What are the Symptoms of an Ovarian Cyst Rupture?

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  • Written By: Melanie Smeltzer
  • Edited By: Angela B.
  • Last Modified Date: 05 November 2019
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Functional ovarian cysts are a common condition for many healthy menstruating women, and they are typically benign. A lot of women, in fact, do not even realize that they have them, because they are often asymptomatic. There are times, though, when the cyst may become so large that its walls weaken, thus causing it to burst. Symptoms of an ovarian cyst rupture may be difficult to identify, because the general pain associated with a non-ruptured cyst can be similar to that of a ruptured one. In other cases, pain in the pelvic area may be sharp and severe, and there may be a feeling of pressure in the lower abdomen; irregular menstrual cycles or uncommon spotting, nausea and vomiting also may be present.

Although ovarian cysts are often present without symptoms, some women find that they create a mild but nagging discomfort — especially before and directly after the menstrual cycle. This is also true for a ruptured growth, although, a burst ovarian cyst may cause a more intense, stinging or stabbing pelvic pain that can extend to the lower back. This pain may become especially noticeable during or after sexual intercourse, while performing daily physical activities or exercise, or during bowel movements or urination. In addition to pain, the lower abdomen may become distended, which can create a feeling of pressure in the area, which is generally tender to the touch.


The symptoms of an ovarian cyst rupture will often interfere with the menstrual cycle, but they can vary widely from person to person. Most women will notice irregularity in their menstrual cycle, which may change the duration of the period or the dates on which it occurs, or their menstrual period may cease altogether. In some cases, the amount of bleeding may significantly increase or decrease.

In addition to pain and an irregular menstrual cycle, other symptoms may include a swelling or tenderness of the breasts, indigestion or gas, diarrhea or constipation, a frequent urge to urinate, loss of appetite, pale skin, weakness, vomiting and dizziness. These symptoms may indicate an infection or internal hemorrhaging. Anyone experiencing these symptoms should be treated by a medical professional as soon as possible.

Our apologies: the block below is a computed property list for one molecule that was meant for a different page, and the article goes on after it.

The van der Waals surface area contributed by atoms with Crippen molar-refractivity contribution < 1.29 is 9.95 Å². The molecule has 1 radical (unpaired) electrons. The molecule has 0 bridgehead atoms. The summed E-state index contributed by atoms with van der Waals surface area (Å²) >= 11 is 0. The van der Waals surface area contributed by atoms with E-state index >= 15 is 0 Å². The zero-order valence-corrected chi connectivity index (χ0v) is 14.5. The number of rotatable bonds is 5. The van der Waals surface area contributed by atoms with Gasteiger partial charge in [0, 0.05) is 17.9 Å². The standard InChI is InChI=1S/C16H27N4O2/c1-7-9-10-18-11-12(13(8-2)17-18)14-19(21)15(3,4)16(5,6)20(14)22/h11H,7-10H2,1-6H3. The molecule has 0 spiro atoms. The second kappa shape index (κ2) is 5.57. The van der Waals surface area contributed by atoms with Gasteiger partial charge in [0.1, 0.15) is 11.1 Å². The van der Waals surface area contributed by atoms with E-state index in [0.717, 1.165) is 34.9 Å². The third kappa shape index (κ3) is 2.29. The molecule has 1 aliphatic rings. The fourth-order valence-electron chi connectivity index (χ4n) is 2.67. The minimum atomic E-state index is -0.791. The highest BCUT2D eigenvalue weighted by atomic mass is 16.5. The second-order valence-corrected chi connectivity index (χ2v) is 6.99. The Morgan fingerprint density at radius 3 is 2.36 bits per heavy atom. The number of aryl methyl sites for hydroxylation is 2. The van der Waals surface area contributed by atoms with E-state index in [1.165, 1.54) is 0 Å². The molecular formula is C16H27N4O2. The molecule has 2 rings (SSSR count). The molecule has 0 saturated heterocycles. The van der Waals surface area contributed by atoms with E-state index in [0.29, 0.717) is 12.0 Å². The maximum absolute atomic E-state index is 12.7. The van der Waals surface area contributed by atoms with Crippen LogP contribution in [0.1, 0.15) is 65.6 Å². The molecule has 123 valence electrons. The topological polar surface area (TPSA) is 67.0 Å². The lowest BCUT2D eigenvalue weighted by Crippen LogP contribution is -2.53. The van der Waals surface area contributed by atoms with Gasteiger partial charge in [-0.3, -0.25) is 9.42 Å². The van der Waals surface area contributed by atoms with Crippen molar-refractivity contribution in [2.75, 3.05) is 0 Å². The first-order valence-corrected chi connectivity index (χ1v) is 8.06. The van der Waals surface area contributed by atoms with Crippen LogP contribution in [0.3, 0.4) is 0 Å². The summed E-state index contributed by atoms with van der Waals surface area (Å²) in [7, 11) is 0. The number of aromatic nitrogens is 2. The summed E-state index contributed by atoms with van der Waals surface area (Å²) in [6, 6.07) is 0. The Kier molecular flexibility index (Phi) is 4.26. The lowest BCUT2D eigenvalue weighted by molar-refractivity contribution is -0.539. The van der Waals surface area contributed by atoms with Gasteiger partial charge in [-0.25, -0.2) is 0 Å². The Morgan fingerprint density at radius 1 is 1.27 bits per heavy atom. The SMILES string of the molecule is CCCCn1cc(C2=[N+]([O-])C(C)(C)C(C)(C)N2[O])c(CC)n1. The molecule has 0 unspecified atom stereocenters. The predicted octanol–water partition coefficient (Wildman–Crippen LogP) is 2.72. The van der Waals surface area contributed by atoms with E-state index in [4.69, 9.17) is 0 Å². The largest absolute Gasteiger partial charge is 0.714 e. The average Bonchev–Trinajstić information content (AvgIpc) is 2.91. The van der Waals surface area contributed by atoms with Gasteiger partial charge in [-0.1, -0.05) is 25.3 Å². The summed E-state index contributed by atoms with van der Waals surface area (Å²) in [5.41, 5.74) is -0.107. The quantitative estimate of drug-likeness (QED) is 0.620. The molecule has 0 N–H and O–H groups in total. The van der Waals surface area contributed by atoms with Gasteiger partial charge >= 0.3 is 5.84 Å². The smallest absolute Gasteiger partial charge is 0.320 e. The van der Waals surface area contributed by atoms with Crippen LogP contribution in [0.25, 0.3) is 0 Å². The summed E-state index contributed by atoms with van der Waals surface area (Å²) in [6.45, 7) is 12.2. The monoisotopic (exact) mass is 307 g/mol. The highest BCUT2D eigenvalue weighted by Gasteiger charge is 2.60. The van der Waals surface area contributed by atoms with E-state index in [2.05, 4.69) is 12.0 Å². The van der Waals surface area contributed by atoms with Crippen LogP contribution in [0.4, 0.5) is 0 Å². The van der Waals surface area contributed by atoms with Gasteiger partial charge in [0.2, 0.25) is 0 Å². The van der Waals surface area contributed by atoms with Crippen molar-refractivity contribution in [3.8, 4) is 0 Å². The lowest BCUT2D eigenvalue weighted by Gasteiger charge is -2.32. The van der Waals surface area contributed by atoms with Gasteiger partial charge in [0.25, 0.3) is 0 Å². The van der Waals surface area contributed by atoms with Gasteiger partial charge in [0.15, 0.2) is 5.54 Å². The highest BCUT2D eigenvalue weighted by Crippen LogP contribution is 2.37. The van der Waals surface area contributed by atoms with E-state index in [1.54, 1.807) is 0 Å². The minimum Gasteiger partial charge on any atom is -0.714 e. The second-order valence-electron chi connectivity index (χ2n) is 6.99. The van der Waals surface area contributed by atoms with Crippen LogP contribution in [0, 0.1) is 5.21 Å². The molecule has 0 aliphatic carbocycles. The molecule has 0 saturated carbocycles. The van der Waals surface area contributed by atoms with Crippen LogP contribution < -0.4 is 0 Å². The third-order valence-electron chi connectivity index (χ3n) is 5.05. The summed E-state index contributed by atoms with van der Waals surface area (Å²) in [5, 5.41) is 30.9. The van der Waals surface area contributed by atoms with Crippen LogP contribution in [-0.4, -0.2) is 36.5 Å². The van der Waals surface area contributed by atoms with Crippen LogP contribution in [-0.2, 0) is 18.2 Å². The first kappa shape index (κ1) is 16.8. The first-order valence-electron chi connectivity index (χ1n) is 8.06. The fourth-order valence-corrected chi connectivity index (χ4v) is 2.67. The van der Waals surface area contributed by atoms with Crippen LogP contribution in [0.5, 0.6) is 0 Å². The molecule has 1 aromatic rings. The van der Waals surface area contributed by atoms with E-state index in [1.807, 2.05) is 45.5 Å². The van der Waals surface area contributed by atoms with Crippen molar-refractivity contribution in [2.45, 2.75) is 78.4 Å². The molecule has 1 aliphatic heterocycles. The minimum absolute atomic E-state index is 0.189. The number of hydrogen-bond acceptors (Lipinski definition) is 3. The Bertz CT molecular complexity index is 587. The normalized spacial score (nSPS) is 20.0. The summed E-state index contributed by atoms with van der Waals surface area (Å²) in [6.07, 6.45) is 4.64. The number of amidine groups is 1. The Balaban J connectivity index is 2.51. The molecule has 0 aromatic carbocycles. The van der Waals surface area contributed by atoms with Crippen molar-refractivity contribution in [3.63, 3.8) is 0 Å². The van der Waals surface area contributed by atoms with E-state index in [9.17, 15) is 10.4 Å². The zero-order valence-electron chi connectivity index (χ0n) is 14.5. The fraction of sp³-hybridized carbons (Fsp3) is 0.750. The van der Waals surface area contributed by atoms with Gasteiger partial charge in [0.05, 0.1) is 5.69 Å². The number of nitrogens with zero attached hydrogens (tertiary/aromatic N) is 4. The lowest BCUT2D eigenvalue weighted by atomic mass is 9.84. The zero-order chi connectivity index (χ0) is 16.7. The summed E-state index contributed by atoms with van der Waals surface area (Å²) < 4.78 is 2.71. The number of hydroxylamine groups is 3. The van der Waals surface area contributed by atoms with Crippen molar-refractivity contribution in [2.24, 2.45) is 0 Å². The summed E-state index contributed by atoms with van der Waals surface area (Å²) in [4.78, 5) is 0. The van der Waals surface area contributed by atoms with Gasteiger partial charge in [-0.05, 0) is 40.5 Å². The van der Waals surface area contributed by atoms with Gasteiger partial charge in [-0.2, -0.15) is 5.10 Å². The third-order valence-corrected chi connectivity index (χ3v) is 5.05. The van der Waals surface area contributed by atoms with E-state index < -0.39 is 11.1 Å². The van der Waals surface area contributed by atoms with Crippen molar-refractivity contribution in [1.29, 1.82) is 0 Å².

In many cases, intact ovarian cysts will resolve themselves; however, women who believe that they have a ruptured ovarian cyst should seek medical attention, because the complications can become life-threatening. Depending on the severity of the case, many medical professionals will attempt to stabilize the condition of the patient, and then treat the problem with antibiotics. Should complications occur, surgical intervention may be necessary.


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Post 3

@pleonasm - Ovaries are funny things though. I know that one of the treatments for polycystic ovarian syndrome is to basically puncture some of the cysts in order to get the ovaries to release some eggs properly.

That's the thing, ovaries naturally form a cyst as they go through the cycle, and it is supposed to open and release an egg. It's just that sometimes it doesn't open properly and that's when you end up getting problems.

Post 2

@croydon - I had a friend who had a really big cyst and they ended up having to give her surgery to remove it. I wasn't living in the same town as her at the time, so I don't know if they made her take it easy for a while before the surgery to reduce the chances that it was going to burst.

She's had a baby since then, so at least the process didn't take away her chance to get pregnant. That would be my worry with ovarian cyst removal, because if the cyst is big enough to need to be removed, it must be big enough to do some damage.

Post 1

So, what happened with me was that I went to the doctor with pain in my lower stomach, convinced that I had a hernia or something. The pain was off to the side though, just above my pelvis and was fairly sharp, but not continuous. It hurt more when I pressed on the area.

I didn't realize that these were ovarian cyst symptoms, even though I have polycystic ovarian syndrome (usually the cysts in this syndrome don't get that big).

Unfortunately, since I thought it was a hernia, the doctor I went to pressed really hard on the area to try and find it and she managed to rupture the cyst, which just felt like a stab of extra pain

. I didn't even realize what had happened until I got home and realized I was spotting. Fortunately, it wasn't a very big one. The doctor I went to after that told me that he'd had cases where they had to operate on women because the bleeding won't stop. It's pretty scary knowing that could happen at any time, but I'm glad I at least know what that kind of pain means now.

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